Thomas Jefferson famously said that there should be revolution every 20 years or so. It’s been a generation since the Revenue Sharing Agreement between the City of Charlottesville and Albemarle County was signed in 1982 and it’s due for an overthrow. The agreement, ratified by a referendum, amounted to a cease fire in the turbulent annexation politics of that day as expanding cities plucked the juiciest fruit, the lucrative commercial tax sources, that sat just across county lines, usually do-si-doing around the residential areas that demanded expensive services.
A year after Albemarle and Charlottesville signed their truce, according to which the county began its annual tribute payments, the General Assembly called a halt to the brawling with a moratorium on annexation that remains in effect to this day. Albemarle is the only county in Virginia that makes an annual payment to a city. Had it resisted a deal for another year, the city’s threat to pocket Fashion Square Mall would have simply vanished.
Albemarle has been faithful to the deal even though its citizens feel abused by it, watching their county services shrink and tax bills rise in leaps and bounds as the city swaps out the bricks on its downtown mall or opens a new transit stop that makes an architectural statement on behalf of typically empty buses. Ten cents of every tax dollar paid by Albemarle residents is being spent at the discretion of Charlottesville City Council. That was a reason for a tea party back in 1776.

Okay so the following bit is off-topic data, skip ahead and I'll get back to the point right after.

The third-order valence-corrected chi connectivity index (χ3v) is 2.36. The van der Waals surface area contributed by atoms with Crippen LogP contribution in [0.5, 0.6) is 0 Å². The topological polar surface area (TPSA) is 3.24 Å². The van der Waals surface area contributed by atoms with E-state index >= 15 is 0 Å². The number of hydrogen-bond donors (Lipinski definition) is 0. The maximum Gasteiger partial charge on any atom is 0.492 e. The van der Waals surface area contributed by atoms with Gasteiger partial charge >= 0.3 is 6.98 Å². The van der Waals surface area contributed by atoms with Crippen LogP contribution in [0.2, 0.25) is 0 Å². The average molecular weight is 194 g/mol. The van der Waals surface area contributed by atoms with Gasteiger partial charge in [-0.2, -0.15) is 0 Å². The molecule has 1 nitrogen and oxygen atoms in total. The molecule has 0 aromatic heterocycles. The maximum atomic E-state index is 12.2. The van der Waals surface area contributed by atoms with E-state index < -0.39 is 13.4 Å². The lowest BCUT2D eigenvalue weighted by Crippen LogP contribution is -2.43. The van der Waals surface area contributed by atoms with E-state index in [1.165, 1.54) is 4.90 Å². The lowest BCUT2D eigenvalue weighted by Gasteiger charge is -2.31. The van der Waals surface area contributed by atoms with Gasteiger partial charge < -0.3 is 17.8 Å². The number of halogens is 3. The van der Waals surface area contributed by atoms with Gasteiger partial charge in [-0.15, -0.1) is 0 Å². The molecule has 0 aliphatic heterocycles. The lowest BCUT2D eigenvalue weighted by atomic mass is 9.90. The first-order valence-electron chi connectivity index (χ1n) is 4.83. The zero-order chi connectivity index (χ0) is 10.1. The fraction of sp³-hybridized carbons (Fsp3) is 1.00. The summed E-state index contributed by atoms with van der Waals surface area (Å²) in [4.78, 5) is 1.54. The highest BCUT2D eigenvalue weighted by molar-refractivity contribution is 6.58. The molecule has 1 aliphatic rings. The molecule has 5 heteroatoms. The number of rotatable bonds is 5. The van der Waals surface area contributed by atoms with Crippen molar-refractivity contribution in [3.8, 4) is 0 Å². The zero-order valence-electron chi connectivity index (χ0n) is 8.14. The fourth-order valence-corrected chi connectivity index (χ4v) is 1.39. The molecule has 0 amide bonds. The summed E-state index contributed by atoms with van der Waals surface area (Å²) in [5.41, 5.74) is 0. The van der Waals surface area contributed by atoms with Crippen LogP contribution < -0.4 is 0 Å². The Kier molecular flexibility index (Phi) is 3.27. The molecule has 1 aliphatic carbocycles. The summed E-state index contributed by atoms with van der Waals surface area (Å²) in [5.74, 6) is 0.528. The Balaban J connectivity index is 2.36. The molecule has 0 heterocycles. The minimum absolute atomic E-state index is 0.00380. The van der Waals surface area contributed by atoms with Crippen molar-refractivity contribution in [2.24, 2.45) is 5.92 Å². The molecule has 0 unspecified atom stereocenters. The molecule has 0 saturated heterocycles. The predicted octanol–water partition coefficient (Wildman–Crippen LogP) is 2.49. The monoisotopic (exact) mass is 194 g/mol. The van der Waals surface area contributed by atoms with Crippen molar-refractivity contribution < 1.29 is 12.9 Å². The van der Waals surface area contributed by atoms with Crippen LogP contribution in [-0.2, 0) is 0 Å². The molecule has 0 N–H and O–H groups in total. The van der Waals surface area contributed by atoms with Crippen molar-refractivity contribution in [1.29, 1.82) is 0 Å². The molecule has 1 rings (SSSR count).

The agreement allows for a divorce if the city and county consolidate, if state law abandons the concept of independent cities, or if “the city and county agree to cancel or change the agreement.” Naturally, the city doesn’t see a reason to talk about not getting $18 million next year. On their end, it ain’t broke, so what’s to fix?
But they’ll be ready to talk when they don’t get their check. The Supervisors should show that they are prepared to withhold payment and ultimately drag the business into the courts if the city won’t agree to a cordial negotiation of new terms.
Ultimately, the agreement has to go. That will mean the establishment of a new boundary that sufficiently enlarges the city’s tax base. The county’s “urban ring” around the city is de facto a part of the city, so what we have is one urban area being administered by two governments. The growth of the urban ring has shifted county politics, which should be about rural and town administration, to suburban priorities that will continue to produce conflicts within the county’s natural character. The economic crisis is, as the say in parliamentary procedure, calling the question. We might as well answer it.